Three 13-year-olds go on a trip of a lifetime to explore the geography of India. Dua, Amalia and Nayan find out what life is really like for the people of India. They take a cruise down the Ganges river, play cricket in an Indian village, visit a remarkable school and go to work with young Indians. The students experience life in two contrasting centres - Patna, a very traditional Indian city, and Bangalore, one of India's fastest growing cities and a place which has a far more westernised feel. As they cruise on the mighty Ganges, the students discover how the river supports life across the whole of northern India. However the river is under threat from increased pollution and the blind river dolphin is becoming an endangered species. Most of India's population lives in the countryside where the teenagers discover that life is very different from anything they have experienced elsewhere. However, the most basic technology is now having a huge impact on rural livelihoods.
Historian Bettany Hughes explores what made Britain so attractive to the ancient Romans that they made it a province of their great empire. Bettany visits the Roman fort at Vindolanda, the sacred baths at Aquae Sulis and the Corinium Museum, to find out what life was like for the Roman soldiers, women and children who lived in Roman Britain. Looking at stunning artefacts, from a ring inscribed with 'mum and dad', to pieces of lead inscribed with sadistic curses and a beautiful piece of painted glass depicting gladiatorial fights, Bettany unravels how people lived at this time. We see archaeologists in action and find out what Romano-British homes of the wealthy would have looked like, and learn how their elaborate under floor heating systems - known as hypocausts - worked, and were also a daily potential hazard.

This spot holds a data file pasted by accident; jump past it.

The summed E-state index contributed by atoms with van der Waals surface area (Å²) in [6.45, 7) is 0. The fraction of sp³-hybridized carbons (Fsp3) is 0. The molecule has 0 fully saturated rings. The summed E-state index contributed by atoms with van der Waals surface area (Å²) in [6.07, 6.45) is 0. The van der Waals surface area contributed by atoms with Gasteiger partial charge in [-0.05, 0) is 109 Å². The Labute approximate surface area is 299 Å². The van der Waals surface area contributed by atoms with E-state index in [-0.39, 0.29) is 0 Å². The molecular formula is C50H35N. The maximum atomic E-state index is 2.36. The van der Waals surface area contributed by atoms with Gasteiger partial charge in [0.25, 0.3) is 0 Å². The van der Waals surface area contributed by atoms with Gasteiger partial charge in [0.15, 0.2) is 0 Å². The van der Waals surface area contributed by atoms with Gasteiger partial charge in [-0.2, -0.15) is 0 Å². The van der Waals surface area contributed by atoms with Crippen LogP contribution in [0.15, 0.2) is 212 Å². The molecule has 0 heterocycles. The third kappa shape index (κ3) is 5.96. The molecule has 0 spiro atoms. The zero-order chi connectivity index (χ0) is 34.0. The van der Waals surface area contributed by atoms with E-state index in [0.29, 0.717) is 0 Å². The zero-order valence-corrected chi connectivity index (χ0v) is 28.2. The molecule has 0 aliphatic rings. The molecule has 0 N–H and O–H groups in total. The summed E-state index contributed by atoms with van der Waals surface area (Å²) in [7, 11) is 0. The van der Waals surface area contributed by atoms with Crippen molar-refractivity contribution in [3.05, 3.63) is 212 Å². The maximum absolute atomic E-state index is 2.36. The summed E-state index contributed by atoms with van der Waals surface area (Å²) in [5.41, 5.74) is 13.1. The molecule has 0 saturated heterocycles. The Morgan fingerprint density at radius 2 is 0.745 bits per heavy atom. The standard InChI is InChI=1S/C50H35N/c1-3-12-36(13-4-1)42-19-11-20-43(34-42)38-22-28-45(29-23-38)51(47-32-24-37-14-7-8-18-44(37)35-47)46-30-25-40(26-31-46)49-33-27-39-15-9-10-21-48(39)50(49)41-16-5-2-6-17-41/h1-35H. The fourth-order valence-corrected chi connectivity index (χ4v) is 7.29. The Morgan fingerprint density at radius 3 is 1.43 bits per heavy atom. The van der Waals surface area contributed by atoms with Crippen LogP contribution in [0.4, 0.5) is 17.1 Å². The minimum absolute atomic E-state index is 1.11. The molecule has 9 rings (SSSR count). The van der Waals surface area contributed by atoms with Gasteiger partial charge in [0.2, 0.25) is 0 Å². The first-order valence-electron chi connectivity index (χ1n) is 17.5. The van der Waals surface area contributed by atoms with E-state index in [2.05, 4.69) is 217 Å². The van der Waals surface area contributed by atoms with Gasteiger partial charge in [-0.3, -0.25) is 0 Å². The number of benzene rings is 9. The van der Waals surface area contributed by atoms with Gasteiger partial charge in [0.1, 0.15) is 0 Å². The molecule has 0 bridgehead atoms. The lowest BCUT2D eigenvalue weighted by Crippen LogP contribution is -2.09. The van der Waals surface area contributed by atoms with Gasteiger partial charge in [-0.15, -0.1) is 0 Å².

Five animated stories giving a unique insight into the lives of young people who have sought refuge in the UK, told by the children themselves. These powerful and moving films explore themes such as separation and persecution - as well as adapting to a new life in Britain - in a way that is accessible for younger viewers.
Observational science documentary looking at the physiological and psychological changes that happen to young people as they strive to alter their appearance. Using computer graphics we travel inside the body and explore the science behind fat and dieting, as well as the most prevalent beauty and cosmetic treatments.
A compilation of short films for primary school age, looking at Britain's best loved burrowing animals. Find out more about how moles, badgers, rabbits and their babies live underground, and how water voles live alongside riverbanks. And discover the lengths badgers go to, to keep clean. Plus learn about these burrowing animals' homes, how they socialise and, importantly, how they deal with predators.